1961 Ghia L6.4 news, pictures, specifications, and information
Hardtop Coupe
Designer: Paul Farago
This Dual-Ghia L6.4 is the prototype for the second series of Dual Ghias. Production of the L6.4 was quite limited - only 25 were built.

The first Dual Ghias were built in 1957-58 and quickly became the 'cars of the stars.' Among the owners were Frank Sinatra, Dean Martin, Sammy Davis Jr., Peter Lawford, Lucille Ball, Hoagy Carmichael and Eddie Fisher. A movie columnist stated that the Rolls-Royce had become 'a status symbol for those who can't get a Dual Ghia.'

When this car was completed (in Italy) Paul Farago, the designer, contacted Sinatra, who had prompted Farago to create a new version, to tell him the new version was low and sleek. Sinatra reminded Fargo that he 'and my friend, Dino, like to wear our hats in the car.' So - the roofline was raised 1½ inches on the rest of the cars.

The Dual Ghia's L6.4's engine is a Chrysler 383 cubic-inch (6.4 liter) V-8 that offers 335 horsepower. Since the car featured a Chrysler drive train it could be serviced at any Chrysler dealer.
Hardtop Coupe
Designer: Paul Farago
Chassis Num: 0309
Engine Num: 00309
Sold for $412,500 at 2015 RM Auctions.
Eugene Casaroll, with some Chrysler cooperation, opened Dual Motors in Detroit in 1956 to build a gimmick-less 'Italian American car' to appeal to the Rat Packs on both coasts. Richard Nixon, Ronald Regan, Lyndon Johnson, Frank Sinatra and Dean Martin all bought the Ghia-built-body-on-a-Dodge-frame car, the design based on that of Virgil Exner's Firearrow show car. The early Dual-Ghias were relatively light and most of the 117 cars produced went rapidly because of the 315 cubic-inch Dodge Hemi short-stroke V8 under the hood.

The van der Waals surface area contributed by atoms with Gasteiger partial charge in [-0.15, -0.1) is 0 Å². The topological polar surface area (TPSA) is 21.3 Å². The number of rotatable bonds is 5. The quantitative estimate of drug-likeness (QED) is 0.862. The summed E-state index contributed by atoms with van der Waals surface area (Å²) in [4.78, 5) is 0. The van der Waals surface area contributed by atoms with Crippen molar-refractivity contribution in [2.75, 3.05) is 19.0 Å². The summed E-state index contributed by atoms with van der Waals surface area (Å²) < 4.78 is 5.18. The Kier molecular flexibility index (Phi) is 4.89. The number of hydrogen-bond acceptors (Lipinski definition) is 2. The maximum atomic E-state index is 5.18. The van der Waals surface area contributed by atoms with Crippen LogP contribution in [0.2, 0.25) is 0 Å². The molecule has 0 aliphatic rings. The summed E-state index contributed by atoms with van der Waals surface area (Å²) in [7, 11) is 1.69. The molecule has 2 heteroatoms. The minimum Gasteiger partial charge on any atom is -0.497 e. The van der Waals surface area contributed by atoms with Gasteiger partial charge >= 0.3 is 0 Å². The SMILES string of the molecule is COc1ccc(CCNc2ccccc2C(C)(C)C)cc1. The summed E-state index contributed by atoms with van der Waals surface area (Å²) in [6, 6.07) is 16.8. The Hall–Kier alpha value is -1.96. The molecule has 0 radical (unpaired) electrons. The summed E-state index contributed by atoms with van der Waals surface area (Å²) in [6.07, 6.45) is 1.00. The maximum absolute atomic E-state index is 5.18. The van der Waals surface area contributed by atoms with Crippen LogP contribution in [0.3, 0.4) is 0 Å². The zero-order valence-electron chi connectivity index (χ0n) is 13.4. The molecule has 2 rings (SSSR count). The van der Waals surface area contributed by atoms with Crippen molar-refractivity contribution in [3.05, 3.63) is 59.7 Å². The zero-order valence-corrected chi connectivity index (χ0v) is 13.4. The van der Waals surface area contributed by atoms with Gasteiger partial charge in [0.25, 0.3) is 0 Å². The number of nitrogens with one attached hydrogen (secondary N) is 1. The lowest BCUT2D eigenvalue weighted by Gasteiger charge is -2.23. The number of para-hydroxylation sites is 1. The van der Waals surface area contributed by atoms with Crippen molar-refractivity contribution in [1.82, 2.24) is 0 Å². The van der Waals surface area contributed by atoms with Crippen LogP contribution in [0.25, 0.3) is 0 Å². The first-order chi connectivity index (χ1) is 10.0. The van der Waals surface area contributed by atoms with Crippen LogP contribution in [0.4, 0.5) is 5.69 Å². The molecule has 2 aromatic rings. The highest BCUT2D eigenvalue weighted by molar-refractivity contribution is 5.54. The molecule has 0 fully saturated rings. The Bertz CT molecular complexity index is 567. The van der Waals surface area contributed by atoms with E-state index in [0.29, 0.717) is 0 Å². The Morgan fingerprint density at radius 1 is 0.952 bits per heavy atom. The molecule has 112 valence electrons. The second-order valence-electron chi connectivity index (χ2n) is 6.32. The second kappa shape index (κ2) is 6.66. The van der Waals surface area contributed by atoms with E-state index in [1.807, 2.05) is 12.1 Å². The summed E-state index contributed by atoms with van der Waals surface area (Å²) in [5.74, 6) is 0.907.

Limited production models in a niche market have always been a difficult arena, and Eugene Casaroll certainly fought the good fight. He had taken a Chrysler concept car and developed it into a limited-production convertible, complete with MoPar mechanicals and hand-built Ghia coachwork. It was successfully produced in only three short years since its 1956 introduction, and was popular with many influential individuals of that era. The success, however, was short lived, and by 1958, Casaroll was ailing, and business for the shipping line had slowed.

Realizing a new model was needed, Vice President of Dual Motors Paul Farago and the designers at Ghia drew up a second-generation model, a 'two-plus-two' fastback coupe with lines refined by Chrysler's Virgil Exner. Ghia hand-built the body and the entire car, including the chassis, which was based on 1960 Chrysler suspension, and a 383 cubic-inch 'Wedge' V-8. Casaroll's Dual Motors involvement in the project continued to shrink, causing the new model to be known as the Ghia L 6.4, or '6.4 Liter', which is the metric displacement of its engine. The new car carried a price of $13,500 - a substantial figure for its era. The price along determined its exclusivity, but it also meant the buyer was getting one of the finest-finished automobiles in the world.